KILBY-ROBB v. DUNCAN, No. 1:2014cv02200 - Document 23 (D.D.C. 2017)

Court Description: MEMORANDUM AND OPINION re 14 Defendant's motion for summary judgment. Signed by Judge Tanya S. Chutkan on 3/30/2017. (lctsc2)
Download PDF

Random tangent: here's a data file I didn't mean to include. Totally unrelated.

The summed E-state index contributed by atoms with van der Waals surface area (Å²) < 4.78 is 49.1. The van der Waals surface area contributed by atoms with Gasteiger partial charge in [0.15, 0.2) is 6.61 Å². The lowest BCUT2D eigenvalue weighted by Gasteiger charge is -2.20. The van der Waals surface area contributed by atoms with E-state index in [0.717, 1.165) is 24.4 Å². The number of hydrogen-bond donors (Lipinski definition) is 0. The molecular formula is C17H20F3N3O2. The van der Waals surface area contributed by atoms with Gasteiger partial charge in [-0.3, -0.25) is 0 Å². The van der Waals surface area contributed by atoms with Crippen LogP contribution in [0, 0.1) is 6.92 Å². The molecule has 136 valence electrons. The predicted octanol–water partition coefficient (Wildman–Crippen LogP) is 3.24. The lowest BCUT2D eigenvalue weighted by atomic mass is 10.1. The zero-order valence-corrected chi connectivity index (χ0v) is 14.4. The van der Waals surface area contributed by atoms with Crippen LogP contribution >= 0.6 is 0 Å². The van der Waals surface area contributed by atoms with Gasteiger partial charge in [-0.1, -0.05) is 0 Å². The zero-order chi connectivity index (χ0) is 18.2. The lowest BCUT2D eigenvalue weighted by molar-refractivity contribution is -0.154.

KILBY-ROBB v. DUNCAN Doc. 23 UNITED STATES DISTRICT COURT FOR THE DISTRICT OF COLUMBIA PATRICIA KILBY-ROBB, Plaintiff, v. ELISABETH DEVOS, Secretary, U.S. Department of Education, Defendant. ) ) ) ) ) ) ) ) ) ) ) ) Case No. 14-cv-2200 (TSC) MEMORANDUM OPINION Plaintiff Patricia Kilby-Robb brings this suit under Title VII of the Civil Rights Act of 1964 and the Age Discrimination in Employment Act (“ADEA”), 29 U.S.C. § 633a(a). (Compl. ¶¶ 18–35). Defendant Secretary of the U.S. Department of Education (the “Department”) now moves for summary judgment. (ECF No. 14). For the reasons set forth below, the court GRANTS Defendant’s motion for summary judgment. I. BACKGROUND Plaintiff Patricia Kilby-Robb is an African American female who was over sixty years old at the time of the alleged events in this case. (Compl. ¶ 4). Before starting at the Department, she worked as a school principal, assistant principal, and community education director. (Kilby-Robb Decl. ¶ 3 (Pl. Ex. A)). Since 2000, Plaintiff has been employed by the Department in various offices as an Education Program Specialist at the GS-13, Step 10 pay level. (Id. ¶ 2). At the time of the alleged events of this case, Plaintiff worked in the Department’s Office of Innovation and Improvement (“OII”), primarily in the Parental Options and Information office with the Parental Information and Resource Center (“PIRC”) program. 1 (Id.). Beginning in 2009, Plaintiff transferred to the Charter Schools Program (“CSP”) within OII. (Id.). During her employment with the Department before the events in this case, Plaintiff had filed approximately four complaints of discrimination against the Department. (Id. ¶ 4). Of these complaints, Plaintiff alleges that one case was closed in September 2005, the second was closed in April 2010, and the remaining cases were pending before an EEOC administrative judge at the times of the relevant events in this matter. (Id.). Plaintiff alleges that Defendant discriminated and retaliated against her in several discrete incidents between 2008 and 2010. These include a 2008 performance rating of “successful,” a 2009 desk audit determination that Plaintiff should remain at the GS-13 level, an office meeting in February 2009, the removal of some of her job duties in early 2009, and five job application denials in 2009 and 2010. Plaintiff filed the present suit in December 2014, alleging violations of Title VII and the ADEA for discrimination on the basis of race and age. II. SUMMARY JUDGMENT STANDARD Summary judgment is appropriate where there is no disputed genuine issue of material fact and the movant is entitled to judgment as a matter of law. Fed. R. Civ. P. 56(a); Celotex Corp. v. Catrett, 477 U.S. 317, 322–23 (1986). In determining whether a genuine issue of material fact exists, the court must view all facts in the light most favorable to the nonmoving party. See Matsushita Elec. Indus. Co. v. Zenith Radio Corp., 475 U.S. 574, 587–88 (1986) (citing United States v. Diebold, Inc., 369 U.S. 654, 655 (1962)). The movant must rely on record materials to demonstrate the absence of any genuinely disputed issues of material fact. Fed. R. Civ. P. 56(a); Celotex Corp., 477 U.S. at 332. A fact is material if “a dispute over it might affect the outcome of a suit,” and an issue is genuine if “the evidence is such that a reasonable jury could return a verdict for the nonmoving party.” Holcomb v. Powell, 433 F.3d 2 889, 895 (D.C. Cir. 2006) (quoting Anderson v. Liberty Lobby Inc., 477 U.S. 242, 248 (1986)) (internal quotation marks omitted). The non-movant is “required to provide evidence that would permit a reasonable jury to find” in her favor. Laningham v. U.S. Navy, 813 F.2d 1236, 1242 (D.C. Cir. 1987) (citations omitted). Generally, a plaintiff must provide more than her conclusory statements to oppose a motion for summary judgment, as “[c]onclusory allegations made in affidavits opposing a motion for summary judgment are insufficient to create a genuine issue of material fact.” Sage v. Broad. Publ’ns, Inc., 997 F. Supp. 49, 53 (D.D.C. 1998). III. DISCUSSION A. Race and Age Discrimination Claims 1. Legal Framework Title VII bars a federal agency from discriminating against any employee based on her race. 42 U.S.C. § 2000e–16(a). The ADEA similarly protects federal employees over forty years old from discrimination based on their age. 29 U.S.C. § 633a(a). The court analyzes both Title VII and ADEA claims under the well-established burden-shifting framework of McDonnell Douglas Corp. v. Green, 411 U.S. 792 (1973). See Barnette v. Chertoff, 453 F.3d 513, 515 (D.C. Cir. 2006); Lathram v. Snow, 336 F.3d 1085, 1088 (D.C. Cir. 2003). Under this framework, the plaintiff has the initial burden of proving, by a preponderance of the evidence, a prima facie case of discrimination. Tex. Dep’t of Cmty. Affairs v. Burdine, 450 U.S. 248, 252–53 (1981). To establish a prima facie showing, the plaintiff must demonstrate that she (1) is a member of a protected class and (2) suffered an adverse employment action, and (3) that the action gives rise to an inference of discrimination. McDonnell Douglas, 411 U.S. at 802. In the discrimination context, an adverse employment action is “‘a significant change in employment status, such as hiring, firing, failing to promote, reassignment with significantly 3 different responsibilities, or a decision causing significant change in benefits.’” Douglas v. Donovan, 559 F.3d 549, 552 (D.C. Cir. 2009) (quoting Taylor v. Small, 350 F.3d 1286, 1293 (D.C. Cir. 2003)). The D.C. Circuit has articulated that while “‘purely subjective injuries,’ such as dissatisfaction with a reassignment, public humiliation, or loss of reputation, are not adverse actions, the threshold is met when an employee ‘experiences materially adverse consequences affecting the terms, conditions, or privileges of employment or future employment opportunities such that a reasonable trier of fact could find objectively tangible harm.’” Holcomb v. Powell, 433 F.3d 889, 902 (D.C. Cir. 2006) (quoting Forkkio v. Powell, 306 F.3d 1127, 1130–31 (D.C. Cir. 2002)). Moreover, the Supreme Court has stated that “[a] tangible employment action in most cases [is one that] inflicts direct economic harm.” Burlington Indus., Inc. v. Ellerth, 524 U.S. 742, 762 (1998). Furthermore, under the third element of the prima facie showing, an adverse employment action normally gives rise to an inference of discrimination only “if otherwise unexplained, [it was] more likely than not based on the consideration of impermissible factors.” Burdine, 450 U.S. at 254. While the plaintiff maintains the burden of persuasion at all times, id. at 253, the burden of proof then “shifts to the defendant ‘to articulate some legitimate, nondiscriminatory reason for the [action in question],’” Wiley v. Glassman, 511 F.3d 151, 155 (D.C. Cir. 2007) (quoting Burdine, 450 U.S. at 253). In asserting a legitimate, non-discriminatory justification for the challenged actions, the defendant “need not persuade the court that it was actually motivated by the proffered reasons. It is sufficient if the defendant’s evidence raises a genuine issue of fact as to whether it discriminated against the plaintiff.” Burdine, 450 U.S. at 254 (citation omitted). Ordinarily, the burden then shifts back to the plaintiff to demonstrate that the asserted reason is a pretext for discrimination. Id. at 253. However, where the defendant provides a legitimate, non- 4 discriminatory explanation for its actions at the summary judgment stage, “the district court need not—and should not—decide whether the plaintiff actually made out a prima facie case under McDonnell Douglas.” Brady v. Office of the Sergeant at Arms, 520 F.3d 490, 494 (D.C. Cir. 2008). Instead, the court’s focus is whether the plaintiff produced “sufficient evidence for a reasonable jury to find that the employer’s asserted non-discriminatory reason was not the actual reason and that the employer intentionally discriminated against the [plaintiff] on [a prohibited basis].” Id.; see also Jones v. Bernanke, 557 F.3d 670, 679 (D.C. Cir. 2009). 2. Individual Incidents a. 2008 Performance Rating Plaintiff alleges that the Department discriminated against her when she received a lower performance rating. (Compl. ¶¶ 22, 28, 34). During the 2008 performance rating period, which covered October 2007 through September 2008, Plaintiff’s job performance was rated by her first-line supervisor, Steven Brockhouse, a white male, and the rating was affirmed by her second-line supervisor, Margo Anderson, a white female. (Def. Ex. 7 (2008 Performance Rating); Def Ex. 74, ¶ 9 (Decl. of Margo Anderson)). Brockhouse rated Plaintiff as successful, highly successful, or outstanding in a number of categories, and Plaintiff’s overall rating of record was “satisfactory.” (Id.; see also Def. Ex. 8 at 26 (defining ratings)). According to Plaintiff’s performance report, provided by Defendant, Plaintiff was rated as satisfactory because she was “inconsistent in providing reports regarding program status,” she took “almost no initiative to provide reports and updates unless they [were] specifically requested,” she did not “regularly or effectively provide written communication to provide information that [was] needed to update and support [OII] concerning PIRC program activities,” she “rarely contribute[d] updates about the PIRC program for weekly reports and she [did] not 5 consistently keep senior OII staff informed of significant PIRC-related activities and developments,” her “work products fail[ed] to meet acceptable standards,” “the annual performance report [did] not conform to approved requirements,” and “[a]lthough [she] had been advised that the performance report appeared to be incomplete . . . no corrective action was taken on her part.” (Def. Ex. 7). Defendant additionally submitted the declaration of Margo Anderson, Plaintiff’s second-line supervisor, who stated: In general, Ms. Kilby-Robb did not effectively communicate with OII senior staff and often withheld information. At times, she did not inform her supervisors about upcoming teleconferences and meetings on a timely basis or share agendas for meetings until specifically instructed to do so. Although OII management had previously raised concerns with her about her need to keep her supervisors and OII senior staff informed about PIRC activities, communication[] problems within OII continued during the 2008 rating period. (Def. Ex. 74, ¶ 7 (Anderson Decl.)). Defendant also submitted several e-mails from 2007 and 2008 discussing the issues with Plaintiff’s drafting of an annual performance report. Because the Defendant has offered legitimate, non-discriminatory reasons for the “satisfactory” performance rating, the burden shifts to Plaintiff to establish that these reasons are merely pretext for discrimination. Brady, 520 F.3d at 494. Plaintiff fails to do so. To rebut Defendant’s explanation, she cites only to her own declaration and her own EEO affidavit, in which she states that during her mid-year review she was told by Brockhouse that she “was doing a perfect job and needed to make no improvements” and was not told thereafter that there were any issues with her performance. (Kilby-Robb Decl. ¶ 12; Pl. Ex. C at 3 (Oct. 2009 Kilby-Robb EEO Aff.)). She also states, without additional explanation, that “the APR did conform to, and in fact exceeded, approved requirements and was complete.” (Kilby Robb Decl. ¶ 13). Plaintiff did not depose Brockhouse or Anderson about their performance ratings, and she offered no 6 corroborating evidence for her own statements regarding her work performance generally or with respect to the annual performance report specifically. The court finds that Plaintiff has failed to present evidence sufficient to establish that there are genuine issues of material fact regarding whether Defendant discriminated against her based on her race or age during her performance review. Therefore, the court GRANTS Defendant’s motion as to Plaintiff’s discrimination claims involving the 2008 performance rating. b. 2008 Desk Audit Plaintiff alleges that Defendant discriminated against her when, following a desk audit in December 2008, her position was not reclassified from a GS-13 position to a GS-14. (Compl. ¶¶ 22, 28, 34). Plaintiff claims that her first-line supervisor at that time, Dean Kern, a white male, intentionally provided false information about her job duties to Sonja Brown, the Human Resources Specialist conducting the desk audit. (Id. ¶ 12; Kilby-Robb Decl. ¶¶ 15–16). According to Brown’s memorandum regarding the desk audit, Plaintiff and Kern presented differing accounts regarding the scope of Plaintiff’s job responsibilities, including to what extent Plaintiff traveled, served as an expert for the PIRC program, spoke for the agency, and participated in reviewing or authoring publications. (Def. Ex. 14 (Jan. 14, 2009 Memorandum re Desk Audit)). Defendant argues that Kern’s description of Plaintiff’s work was not discriminatory, but that he Kern simply disagreed that Plaintiff’s position should be reclassified to the GS-14 level because the same duties had not been performed at the GS-14 level before. (Def. Ex. 9 at 3–4 (Nov. 20, 2009 EEO Aff. of Dean Kern)). Kern also stated that he disagreed with Plaintiff’s characterization of herself as the “national expert” for the PIRC program because no such position or designation existed. (Id. at 4). 7 To satisfy her burden to establish that Defendant’s proffered explanation is merely a pretext for discrimination, Brady, 520 F.3d at 494, Plaintiff again relies only on her declaration, which asserts that “[b]ased on Mr. Kern’s prior comments that Ms. Anderson hated me and his and Ms. Anderson’s continual mistreatment of me, I believe that Kern understated my duties and responsibilities because Anderson had made it known to Kern that I should not be allowed to be promoted.” (Kilby-Robb Decl. ¶ 15). Plaintiff offers no corroboration for her statement that Kern told her that Anderson “hated” her, nor does she offer any evidence at all to rebut the legitimacy of Kern’s statements to the Human Resources Specialist during the desk audit. While she disputes her job responsibilities, the desk audit memorandum does credit her as the “expert for PIRC” who “provides high level technical assistance to research organizations and national parent teacher associations.” (Def. Ex. 14 at 3–5). Although Plaintiff offers her subjective belief that Kern “oversimplified and misrepresented the full scope and depth of [her] duties,” she provides no evidence that this was the case, and further offers no basis to infer that any dispute about her job duties was intentional and discriminatory. (Kilby-Robb Decl. ¶ 16). Despite Plaintiff’s assertion that she “is entitled to the inference that Mr. Kern’s misrepresentations were not the result of some innocent misunderstanding of his subordinate’s duties,” (Pl. Mem. at 17), she offers the court no evidence for her allegation. The court therefore concludes that Plaintiff has failed to present evidence sufficient to raise a genuine issue of material fact as to whether Defendant discriminated against her in declining to reclassify her position as a GS-14. Defendant’s motion on this claim is GRANTED. c. Interference with COR Duties Next, Plaintiff alleges that following her appeal of her desk audit, Kern discriminated and retaliated against her “by taking away all her duties and responsibilities, including her national 8 PIRC and [Contract Officer Representative (“COR”)] duties” between January and April 2009. (Compl. ¶¶ 12, 22, 28, 34; Kilby-Robb Decl. ¶ 16). Plaintiff alleges that Kern, her supervisor, performed these work duties between January and April, and then in April he reassigned them to Dr. Anna Hinton, who was appointed the Deputy Director of Parental Options and Information. (Compl. ¶ 13). She additionally alleges, without elaboration or explanation, that Defendant’s actions were “a violation of federal law.” (Id.). Defendant argues that Plaintiff has failed to establish a prima facie showing of discrimination on this claim because she provides no evidence that she suffered an adverse employment action or that the action gives rise to an inference of discrimination. The court agrees in part. As explained above, to establish that this reassignment was an adverse employment action under Title VII or the ADEA, Plaintiff must show that there was an “objectively tangible harm,” Holcomb, 433 F.3d at 902, which “in most cases inflicts direct economic harm,” Burlington Indus., 524 U.S. at 762. Though Plaintiff concedes she remained at the same pay grade, GS-13 Step 10, her “claim of an adverse employment action [may] rest on a significant change in [her] job responsibilities.” Forkkio, 306 F.3d at 1131. Here, it is undisputed that Plaintiff was the COR for the Department’s contract with the Southwest Educational Development Library, and that in April 2009 Hinton was re-assigned as the COR when she was appointed the Deputy Director of Parental Options and Information. Plaintiff provides the court with no evidence to conclude that the loss of these duties amounted to a significant change in her job responsibilities, as the remainder of her work responsibilities remained intact. However, even assuming that this reassignment was an adverse employment action, there is no basis for an interference of racial discrimination, as Plaintiff states in her Complaint that 9 Hinton, to whom the COR position was reassigned, is also African American. (Compl. ¶ 13). Without some other evidence, Plaintiff fails to establish the final element of the prima facie showing that this decision was based on her race. Defendant’s motion is therefore GRANTED with respect to Plaintiff’s race discrimination claim based on the interference with COR duties. With respect to her allegation of age discrimination, the Complaint alleges that Plaintiff was over sixty years old and Hinton was under forty years old, (id.), which raises an inference of discrimination. The burden therefore shifts to the Defendant to proffer a legitimate reason for its actions. Defendant proffers Kern’s affidavit, in which he states that the COR duties were transferred to Hinton because “[a]s Deputy Director of the POI office, it was incumbent for Dr. Hinton to have direct access and supervision over technical assistance contracts in order to strengthen this office’s ability to provide oversight for Department activities related to educational choice programs and to support community organizations that effectively inform parents of their options.” (Def. Ex. 9 at 5). Having provided legitimate, non-discriminatory justification for its action, the burden reverts back to Plaintiff to establish that this explanation is mere pretext. 1 Brady, 520 F.3d at 494. Instead, she only alleges--without support--that the reassignment was related only to Kern’s “consistent hostility” towards her. Plaintiff has therefore failed to establish a triable issue of fact with respect to her age discrimination claim, and Defendant’s motion is GRANTED on this claim. d. February 2009 Meeting Plaintiff alleges that in a February 2009 meeting with Employee Relations and a union 1 In addition to arguing that it had a legitimate basis for the reassignment to Hinton, Defendant also disputes that it interfered with Plaintiff’s responsibilities between January and April, and provided documentary and testimonial evidence that Plaintiff continued to act in the role of COR during that time. (See Def. Exs. 24, 25, 26, 30, 31, 33, 34). 10 representative, Kern “accused” her “of violating agency regulations in the development of the PIRC annual performance report and of interacting with the Office of Inspector General in violation of law and regulation.” (Compl. ¶ 14). Plaintiff alleged that this action was discrimination on the basis of race and age and retaliation. (Id. ¶¶ 22, 28, 34). Defendant argues that Plaintiff has failed to establish a prima facie showing of discrimination for this allegation, as no further action was taken after the meeting and even “public humiliation or loss of reputation [do] not constitute an adverse action.” Stewart v. Evans, 275 F.3d 1126, 1136 (D.C. Cir. 2002). Plaintiff did not address Defendant’s arguments regarding the February 2009 meeting, and therefore the court treats the arguments as conceded. The court GRANTS Defendant’s motion with respect to the February 2009 meeting. e. Non-Selection for Employment Positions Plaintiff additionally alleges that Defendant discriminated against her when she was not selected for five positions in 2009 and 2010. (Compl. ¶¶ 15–17, 22, 28, 34). Each position is assessed separately below. i. Education Program Specialist (OII-2009-0001) In early 2009, Plaintiff applied for a GS-14 position as the Program Manager for the Magnet Schools Assistance Program (“MSAP”) and Full-Service Communications Schools program (“FSCS”). She was interviewed in February 2009, along with two other top candidates, Jill Staton and Brian Lekander, by a panel of three individuals at the Department. (Def. Exs. 44 (Applicant Listing Report), 47 (interview panel members’ interview note summaries)). Following these interviews, the panel recommended Staton, a white woman, for the position, and Kern, as the selecting official, selected Staton based on this recommendation. (Def. Ex. 47 at 7; Def. Ex. 48 (Staton Selection Memorandum)). Plaintiff alleges that Defendant’s non-selection of 11 her for the position was discrimination based on her race and age. Defendant offers a robust description of the Department’s decision-making process and the factors and qualifications considered, both before and after the interview. There is little question that both Plaintiff and Staton were highly qualified for the position and merited an interview. However, the Department gave weight to Staton’s experience with the Department, where she had worked since 1991, including in leadership roles with the FSCS and MSAP programs the candidates were seeking to lead, since 2007. (Def. Ex. 45 (Staton Application)). While Plaintiff had worked at the Department since 2000 and also had leadership experience (see Def. Ex. 46 (Plaintiff’s Application)), the interview panel determined that Staton’s direct experience made her more qualified and better suited. The interview panel’s notes also explained that both candidates gave strong interviews in response to identical questions, but Plaintiff “did not always offer possible solutions for addressing [] challenges” and “[n]ot all responses to some of the . . . questions were as coherent as they could have been and she seemed to struggle with her response on program indicators.” (Def. Ex. 47 at 3; see also Def. Ex. 82 (interview questions)). The panel was more impressed with Staton’s interview answers. (Id. at 4–5). Because Defendant has articulated legitimate non-discriminatory reasons for selecting Staton over Plaintiff for the position, the burden shifts to Plaintiff to establish that these reasons are merely pretext for discrimination. Brady, 520 F.3d at 494. Plaintiff proffers only her declaration that she was more qualified for the position. (Kilby-Robb Decl. ¶ 21). While “qualifications evidence may suffice, at least in some circumstances,” to demonstrate pretext, Ash v. Tyson Foods, Inc., 546 U.S. 454, 457 (2006), the evidence must be such that “a factfinder [could] conclude that a reasonable employer would have found the plaintiff to be significantly 12 better qualified for the job,” Aka v. Wash. Hosp. Ctr., 156 F.3d 1284, 1294 (D.C. Cir. 1998) (en banc). Thus, to create an inference that the proffered explanation was pretext, Plaintiff must show that she was “substantially more qualified” than Staton for the position. Hamilton v. Geithner, 666 F.3d 1344, 1352 (D.C. Cir. 2012). Plaintiff has failed to do so here. She presents the court with a significant amount of work experience that made her as qualified for the position as Staton; indeed, the Department clearly recognized this as well, which is why both were interviewed as top candidates. Beyond this, however, Plaintiff has not presented any evidence to establish she was substantially more qualified than Staton. Plaintiff also failed to respond to Defendant’s assertions regarding the candidates’ interview performances, instead noting that “[s]hortly after the interview, members of the interview panel congratulated [her] as if she had received the promotion and praised her for how well she answered the questions in her interview and how knowledgeable she was,” and further stating that when she later asked a panel member why she was not selected, she was told “You know why,” allegedly referring to prior EEO activity. (Pl. Mem. at 26–27 (citing Pl. Ex. B (Plaintiff’s Interrogatory Responses))). When the qualifications between the plaintiff and the person selected for the position are close, the court “must assume that a reasonable juror who might disagree with the employer’s decision, but would find the question close, would not usually infer discrimination on the basis of comparison of [the] qualifications alone.” Aka, 156 F.3d at 1294. The court’s role is not, as Plaintiff would have it, to reconsider all personnel decisions with which Plaintiff disagrees on the merits and determine whether Plaintiff should have been selected instead. In the court’s view, Plaintiff has not proffered enough evidence for a jury to conclude that Defendant’s hiring explanation was mere pretext for discrimination. Therefore, Defendant’s motion is GRANTED with respect to Plaintiff’s discrimination claims for this job non-selection. 13 ii. Supervisory Education Program Specialist (OII-2010-0021) In 2010, Plaintiff applied for another GS-14 position, which involved serving as a team leader for teacher quality grant programs, including the School Leadership program, Teacher Quality Partnership, and Troops to Teachers. (Def. Exs. 54, 61 (job postings)). As with the previous position, Plaintiff was considered a top candidate for the position and received an interview. (Def. Ex. 64 (Selection Memorandum)). However, the Department again chose another candidate for the position, selecting Beatriz Ceja instead of Plaintiff. (Id.). Defendant asserts that Ceja was ultimately selected because she had more direct experience; at the time of her selection, Ceja had been working in the Teacher Quality Partnership office for almost seven years, and she had already been serving as the Team Lead for the School Leadership Program and Interim Team Lead for the Transition to Teaching program. (Def. Exs. 64, 66 at 2, 67). Ceja also performed better than Plaintiff in her interview, as the panel noted that she had clear understanding of the grant processes and providing technical assistance to applicants and grantees. (Def. Ex. 64). By contrast, the panel found that Plaintiff’s interview responses were “meandering and not always on target.” (Def. Ex. 63 at 3). Once Defendant has articulated legitimate reasons for selecting Ceja over Plaintiff, the burden shifts to Plaintiff to establish evidence that these reasons are merely pretext. Brady, 520 F.3d at 494. As above, Plaintiff again focuses on her own qualifications. (Compl. ¶ 17). However, the position was to serve as a Team Lead in the Teacher Quality Partnership division, and at the time of her application Plaintiff had no experience working in that division, while Ceja had years of directly relevant experience. (Def Exs. 54, 61, 66 at 2, 83). Plaintiff offers no evidence to establish that she was substantially more qualified for the position, and she therefore fails to provide any evidence to raise a triable issue of fact as to whether the Department’s 14 selection of Ceja was discriminatory. The court GRANTS Defendant’s motion as to Plaintiff’s discrimination claims involving this position. iii. Additional Positions Plaintiff alleges discrimination and retaliation in her non-selection for three other positions. Of these, two were at the GS-15 level: Supervisory Education Program Specialist (OII-2009-0002) and Supervisory Management and Program Analyst (OII-2010-0020). With respect to each of these positions, Defendant argues that Plaintiff has failed to establish the prima facie elements because she has not, and cannot, allege that she was actually qualified for either of these positions. Under broadly applicable federal regulations, “[c]andidates for advancement to a position at GS-12 and above must have completed a minimum of 52 weeks in positions no more than one grade lower (or equivalent) than the position to be filled.” 5 C.F.R. § 300.604(a). Therefore, in order to be qualified and eligible to apply for either of these job postings, Plaintiff must have worked at the GS-14 level for at least fifty-two weeks. There is no dispute that Plaintiff has worked only at the GS-13 level during her tenure with the Department. Defendant asserts that because Plaintiff was not qualified to apply, her name was not submitted by the Human Resources office to Anderson, the selecting officer, and therefore Plaintiff was not considered. (Def. Exs. 70, 71). Plaintiff alleges that the two position announcements were drafted in such a way as to exclude her from consideration because if the positions were “open to all Recruiting Sources” then the time-in-grade requirement would not apply. (Pl. Mem. at 32). This Circuit has held that inconsistencies or irregularities in an employer’s established hiring policies may support a finding of discrimination. Porter v. Shah, 606 F.3d 809, 816 (D.C. Cir. 2010); Lane v. Vasquez, 961 F. Supp. 2d 55, 67 (D.D.C. 2013). “[T]he adherence to or departure from internal hiring 15 procedures is a factor that the trier of fact may deem probative and choose to consider in determining the true motivation behind the hiring decision of the prospective employer.” Johnson v. Lehman, 679 F.2d 918, 922 (D.C. Cir. 1982). However, Plaintiff proffers no evidence that the time-in-grade requirement of 5 C.F.R. § 300.604(a) was not a normal requirement for GS-15 positions in the Department, and therefore she has failed to raise a triable issue of whether Defendant’s job posting and hiring for these two positions was discriminatory. Defendant’s motion is GRANTED with respect to Plaintiff’s discrimination claims for each of these two positions. Finally, with respect to the Supervisory Education Program Specialist (OII-2010-0013) position, Defendant argues that Plaintiff was not selected because she never submitted an application, the selecting official, Peggi Zelinko, never received the application or Plaintiff’s name on the “certificate of eligible candidates for consideration” and she was therefore not considered. (See Def. Ex. 55 at 11; Def. Ex. 58). Plaintiff alleges in her Complaint that the electronic system used by the Department to submit applications “would not accept her application” when she attempted to submit it (Compl. ¶ 17; Def. Ex. 57 at 61), and the Defendant’s refusal to consider her application despite the technical issues was discriminatory. However, she presents no evidence that other individuals were unable to submit applications using the Department’s computer system, nor does she provide evidence that other employees were permitted to submit late applications, while she was not, which could raise an inference of discrimination. While she claims that younger employees had been given special training on the application system, she offers only her own interrogatory responses as support for that assertion, which is insufficient evidence to raise a triable issue of discrimination. Because Plaintiff has failed to establish a prima facie showing of discrimination, the court GRANTS Defendant’s 16 motion for her discrimination claims for this position. B. Retaliation Claims Plaintiff alleges that the Department’s actions described above were taken in retaliation for her protected EEO activity. (Compl. ¶¶ 24–29). To prevail on a retaliation claim, “the plaintiff generally must establish that he or she suffered (i) a materially adverse action (ii) because he or she had brought or threatened to bring a discrimination claim.” Baloch v. Kempthorne, 550 F.3d 1191, 1198 (D.C. Cir. 2008). In the retaliation context, a “materially adverse” action is one that would have “dissuaded a reasonable worker from making or supporting a charge of discrimination.” Burlington N. & Santa Fe Ry. Co. v. White, 548 U.S. 53, 68 (2006). The parties do not dispute that Plaintiff engaged in protected EEO activity or that in the retaliation context the alleged incidents in this case are materially adverse actions, given that in retaliation claims these “encompass a broader sweep of actions than those in a pure discrimination claim.” Baloch, 550 F.3d at 1198 n.4. Instead, the parties’ dispute focuses on the causal connection between Plaintiff’s past EEO activity and these actions. A plaintiff may establish a causal link between her past protected activity and the alleged acts of retaliation with circumstantial evidence, such as temporal proximity between the events. Vasquez, 961 F. Supp. 2d at 67. However, “to rely on temporal proximity to prove causal relation, the temporal proximity must be ‘very close’—generally less than three months. And when the defendant gives a non-discriminatory reason for his actions, ‘positive evidence beyond mere proximity is required to defeat the presumption that the proffered explanations are genuine.’” Id. at 67–68 (citing Clark Cnty. Sch. Dist. v. Breeden, 532 U.S. 268, 273 (2001) and quoting Woodruff v. Peters, 482 F.3d 521, 530 (D.C. Cir. 2007)). While Plaintiff may rely on such proximity evidence, she must still present sufficient evidence from which a reasonable jury 17 could find it was more likely than not that retaliation was the actual motive for the employer’s actions. See Jones v. Bernanke, 557 F.3d 670, 678 (D.C. Cir. 2009). With respect to Plaintiff’s non-selection for the two positions for which she was interviewed, OII-2009-0001 and OII-2010-0021, Defendant provided affidavits from each of the six panelists who interviewed her that none knew of her EEO activity before or after the interviews. (See Def. Ex. 39 at 2; Def. Ex. 40 at 1; Def. Ex. 41 at 1; Def. Ex. 56 at 2; Def. Ex. 62 at 2; Def. Ex. 63 at 2). Plaintiff offers nothing to rebut this evidence for the OII-2010-0021 position, but argues that for the OII-2009-0001 position, Kern was the selecting official and knew about her EEO activity. However, the interview panelists, who did not know of her protected activity, recommended Staton, and Kern accepted their recommendation. (Def. Ex. 48). Without additional evidence from Plaintiff, a reasonable jury could not conclude that there was causation between the interview panel’s selection and Plaintiff’s past protected EEO activity based only on Kern’s knowledge. With respect to the remaining three positions, as described above, the court concluded that Plaintiff failed to establish the necessary prima facie elements that she was eligible for the positions. Therefore, the court concludes that there is insufficient evidence to support a retaliation claim for these non-selections. Plaintiff’s remaining retaliation claims relate to the 2008 performance rating, the 2009 desk audit, a February 2009 meeting, and the reassignment of COR duties. Plaintiff has offered no evidence apart from temporal proximity that these events were related to her past protected EEO activity. Defendant argues that the temporal link is too attenuated because two years had passed between the most recent EEO activity (a February 2006 hearing) and her 2008 performance rating. (Def. Ex. 89 (2006 EEO hearing transcript)). Plaintiff asserts that her EEO activity was still ongoing when the alleged incidents took place in 2008 and 2009. (Kilby-Robb 18 Decl. ¶ 4; Pl Mem. at 12). While this dispute may raise a triable issue as to the possible inference based on temporal proximity, Defendant has already offered legitimate explanations for each of these incidents, and, as discussed above, Plaintiff has failed to present evidence from which a reasonable jury could conclude that the explanations are mere pretext. In the retaliation context, “positive evidence beyond mere [temporal] proximity is required to defeat the presumption that the proffered explanations are genuine.” Woodruff, 482 F.3d at 530. Because Plaintiff has failed to provide the court with any additional evidence supporting a finding of retaliation, the court will GRANT Defendant’s motion as to the remaining retaliation allegations. C. Hostile Work Environment Claims Plaintiff alleges that her discrimination and retaliation claims, taken together, amount to a hostile work environment. (Compl. ¶¶ 22, 28, 34). “To prevail on such a claim, a plaintiff must show that [her] employer subjected [her] to ‘discriminatory intimidation, ridicule, and insult’ that is ‘sufficiently severe or pervasive to alter the conditions of the victim’s employment and create an abusive working environment.’” Baloch, 550 F.3d at 1201 (quoting Harris v. Forklift Sys., Inc., 510 U.S. 17, 21 (1993)). “To determine whether a hostile work environment exists, the court looks to the totality of the circumstances, including the frequency of the discriminatory conduct, its severity, its offensiveness, and whether it interferes with an employee’s work performance.” Id. (citing Faragher v. City of Boca Raton, 524 U.S. 775, 787–88 (1998)). The court has already concluded that for some of these incidents, Plaintiff did not establish the prima facie elements of a discrimination or retaliation claim, including whether she suffered an adverse employment action or whether there was an inference of discrimination. For the remaining incidents, the court concluded that Plaintiff failed to offer evidence to show that Defendant’s offered explanations for its actions were merely pretext. As a result of Plaintiff’s 19 lack of evidence needed to survive summary judgment on her discrimination and retaliation claims, the court further finds that none of her allegations, considered in isolation or cumulatively, “show an environment so pervaded with discriminatory abuse as to alter the conditions of plaintiff’s employment.” Williams v. Spencer, 883 F. Supp. 2d 165, 181 (D.D.C. 2012); see also Nurriddin v. Bolden, 674 F. Supp. 2d 64, 94 (D.D.C. 2009) (“[T]he removal of important assignments, lowered performance evaluations, and close scrutiny of assignments by management [cannot] be characterized as sufficiently intimidating or offensive in an ordinary workplace context.”). Therefore, the court GRANTS Defendant’s motion with respect to Plaintiff’s hostile work environment claims. IV. CONCLUSION For the foregoing reasons, Defendant’s motion for summary judgment is GRANTED. Date: March 30, 2017 Tanya S. Chutkan TANYA S. CHUTKAN United States District Judge 20